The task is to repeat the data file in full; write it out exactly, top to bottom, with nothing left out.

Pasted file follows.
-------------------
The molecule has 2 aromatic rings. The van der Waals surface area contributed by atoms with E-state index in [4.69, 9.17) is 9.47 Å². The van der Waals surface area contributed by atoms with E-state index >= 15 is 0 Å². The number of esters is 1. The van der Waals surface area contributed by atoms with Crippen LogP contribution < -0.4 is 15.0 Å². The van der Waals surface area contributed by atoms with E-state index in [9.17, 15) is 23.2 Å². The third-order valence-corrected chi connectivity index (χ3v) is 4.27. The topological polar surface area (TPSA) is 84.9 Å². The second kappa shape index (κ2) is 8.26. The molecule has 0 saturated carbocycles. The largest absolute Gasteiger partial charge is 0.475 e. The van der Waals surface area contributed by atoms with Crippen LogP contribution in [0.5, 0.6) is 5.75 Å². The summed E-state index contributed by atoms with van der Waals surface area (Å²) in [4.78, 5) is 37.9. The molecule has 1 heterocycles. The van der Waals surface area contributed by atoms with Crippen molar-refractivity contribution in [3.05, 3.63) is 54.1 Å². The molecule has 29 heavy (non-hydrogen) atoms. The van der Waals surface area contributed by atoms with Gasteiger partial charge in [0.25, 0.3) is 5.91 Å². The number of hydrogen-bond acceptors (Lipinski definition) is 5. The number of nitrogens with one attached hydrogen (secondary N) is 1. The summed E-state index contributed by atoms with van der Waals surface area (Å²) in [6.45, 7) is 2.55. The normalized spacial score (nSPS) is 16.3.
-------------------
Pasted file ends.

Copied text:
The molecule has 2 aromatic rings. The van der Waals surface area contributed by atoms with E-state index in [4.69, 9.17) is 9.47 Å². The van der Waals surface area contributed by atoms with E-state index >= 15 is 0 Å². The number of esters is 1. The van der Waals surface area contributed by atoms with Crippen LogP contribution < -0.4 is 15.0 Å². The van der Waals surface area contributed by atoms with E-state index in [9.17, 15) is 23.2 Å². The third-order valence-corrected chi connectivity index (χ3v) is 4.27. The topological polar surface area (TPSA) is 84.9 Å². The second kappa shape index (κ2) is 8.26. The molecule has 0 saturated carbocycles. The largest absolute Gasteiger partial charge is 0.475 e. The van der Waals surface area contributed by atoms with Crippen LogP contribution in [0.5, 0.6) is 5.75 Å². The summed E-state index contributed by atoms with van der Waals surface area (Å²) in [4.78, 5) is 37.9. The molecule has 1 heterocycles. The van der Waals surface area contributed by atoms with Crippen molar-refractivity contribution in [3.05, 3.63) is 54.1 Å². The molecule has 29 heavy (non-hydrogen) atoms. The van der Waals surface area contributed by atoms with Gasteiger partial charge in [0.25, 0.3) is 5.91 Å². The number of hydrogen-bond acceptors (Lipinski definition) is 5. The number of nitrogens with one attached hydrogen (secondary N) is 1. The summed E-state index contributed by atoms with van der Waals surface area (Å²) in [6.45, 7) is 2.55. The normalized spacial score (nSPS) is 16.3.